In one celebrated case in 1922, George Hugo Russell, a senior politician, sought divorce from his wife Christabel. He alleged that she had become pregnant even though she had refused to consummate their marriage.
In challenging his petition, Christabel alleged that her husband had sleep-walked into her bedroom and slept with her without either of them being aware of it.
Eventually legions of embarrassed aristocrats forced the government to act and in 1926 reporting the salacious details of divorce cases was outlawed.
The MP introducing the new law to Parliament dismissed the argument for press freedom saying "the only liberty at question is the liberty to deal in filth".
Controlling the press barons
Newspapers grew in scale and influence into the 20th Century and so did the people who owned them.
The press barons - larger than life characters determined to have their say in politics - were born.
At the post-war general election in 1945, Lord Beaverbrook's Daily Express and Lord Rothermere's Daily Mail lined up decisively against Labour - who duly went on to win a landslide victory.
Incensed, however, by the way they felt treated, a group of backbench Labour MPs persuaded prime minister Clement Atlee to set up a Royal Commission on the Press to look at bias and concentration of ownership.
In the end, the Royal Commission found that there were sufficient press owners and refused to recommend action against the barons. What they did do was suggest a General Council on the Press to oversee press standards.
The Profumo affair
In 1963, the War Minister John Profumo's affair with call girl Christine Keeler was exposed.
Mr Profumo was forced to resign from the Cabinet for lying to the House of Commons over his affair with Keeler, who was also seeing a Russian KGB officer. The resulting scandal became a cause celebre for an increasingly assertive press.
Press historian Roy Greenslade sees the Profumo affair as a watershed.
"The view of the press is that the Establishment has lots of secrets and gradually you're seeing journalists doing things their proprietors wouldn't necessarily be pleased with.
"You're getting much more aggressive Sunday newspapers, in terms of the News of the World and the Sunday Pictorial, really hunting down stories, but to get their stories they misbehave in an amazing fashion."
Then in 1969, the News of the World bought and serialised Keeler's account of the Profumo affair.
The Press Council condemned the paper but its new owner responded by attacking the council's decision as unjust, dismissing them as an arm of the Establishment. His name? Rupert Murdoch.
The 1980s: The Wild West
In the 1980s, changing technology and increased competition for readers and stories created what might be called the roaring 1980s.
At Murdoch's Sun, a buccaneering new editor, Kelvin Mackenzie, pioneered a risk-taking, aggressive approach to tabloid journalism.
This brought big sales but provoked increased public concern over widespread invasions of privacy.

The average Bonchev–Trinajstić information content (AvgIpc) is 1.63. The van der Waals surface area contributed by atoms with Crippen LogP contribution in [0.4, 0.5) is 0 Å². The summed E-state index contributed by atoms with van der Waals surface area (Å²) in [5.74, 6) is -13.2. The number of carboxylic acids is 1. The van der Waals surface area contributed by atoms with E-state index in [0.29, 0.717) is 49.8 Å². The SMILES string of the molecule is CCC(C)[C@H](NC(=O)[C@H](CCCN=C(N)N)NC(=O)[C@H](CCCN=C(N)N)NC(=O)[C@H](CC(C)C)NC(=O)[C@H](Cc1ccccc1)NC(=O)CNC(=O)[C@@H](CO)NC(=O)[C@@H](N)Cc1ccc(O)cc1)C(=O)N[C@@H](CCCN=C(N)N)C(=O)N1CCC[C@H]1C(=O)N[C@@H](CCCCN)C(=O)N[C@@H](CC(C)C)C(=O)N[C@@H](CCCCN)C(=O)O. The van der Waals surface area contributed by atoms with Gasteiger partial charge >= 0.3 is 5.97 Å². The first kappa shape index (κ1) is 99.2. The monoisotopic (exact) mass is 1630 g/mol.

Newspapers were accused of insensitivity after the air crash in Lockerbie for hounding the entertainer Russell Harty in his last days and much more besides. They published photographs of a rape victim, and offered money to the family of the Yorkshire Ripper for stories.
Though the tabloids also scored many genuine successes, in April 1989 a line was crossed.
Just a few days after the Hillsborough disaster - in which 96 Liverpool fans were killed - the Sun blamed Liverpool fans for what went wrong.
The paper then reported the false story that fans had attacked and urinated on the police, headlined "The Truth". The same week, amid ongoing calls for legislation, the Home Office initiated another inquiry into the behaviour of the press under David Calcutt QC.
The last chance saloon
By this time, the press had tumbled through the doors of what one minister, David Mellor, dubbed the "last chance saloon". David Calcutt QC's inquiry reported in June 1990, expressing grave concerns about invasions of privacy and the lack of effective remedies.
He recommended scrapping the now discredited Press Council and replacing it with a new Press Complaints Commission.
It was to be the last chance for self-regulation and subject to a review of its effectiveness after 18 months. If found wanting, statutory regulation would follow. That would mean a fully independent tribunal chaired by a judge with powers to fine papers and compensate victims.
Under pressure, the newspaper owners finally agreed to a code of conduct - 41 years after it was first recommended by the first Royal Commission on the Press - and this formed the basis for the PCC's work.
In 1993, Calcutt did his 18-month review, judging the Press Complaints Commission to have failed, and recommending the setting up of a statutory tribunal. By this time, though, there was no political appetite for action against the press and the Press Complaints Commission was allowed to carry on.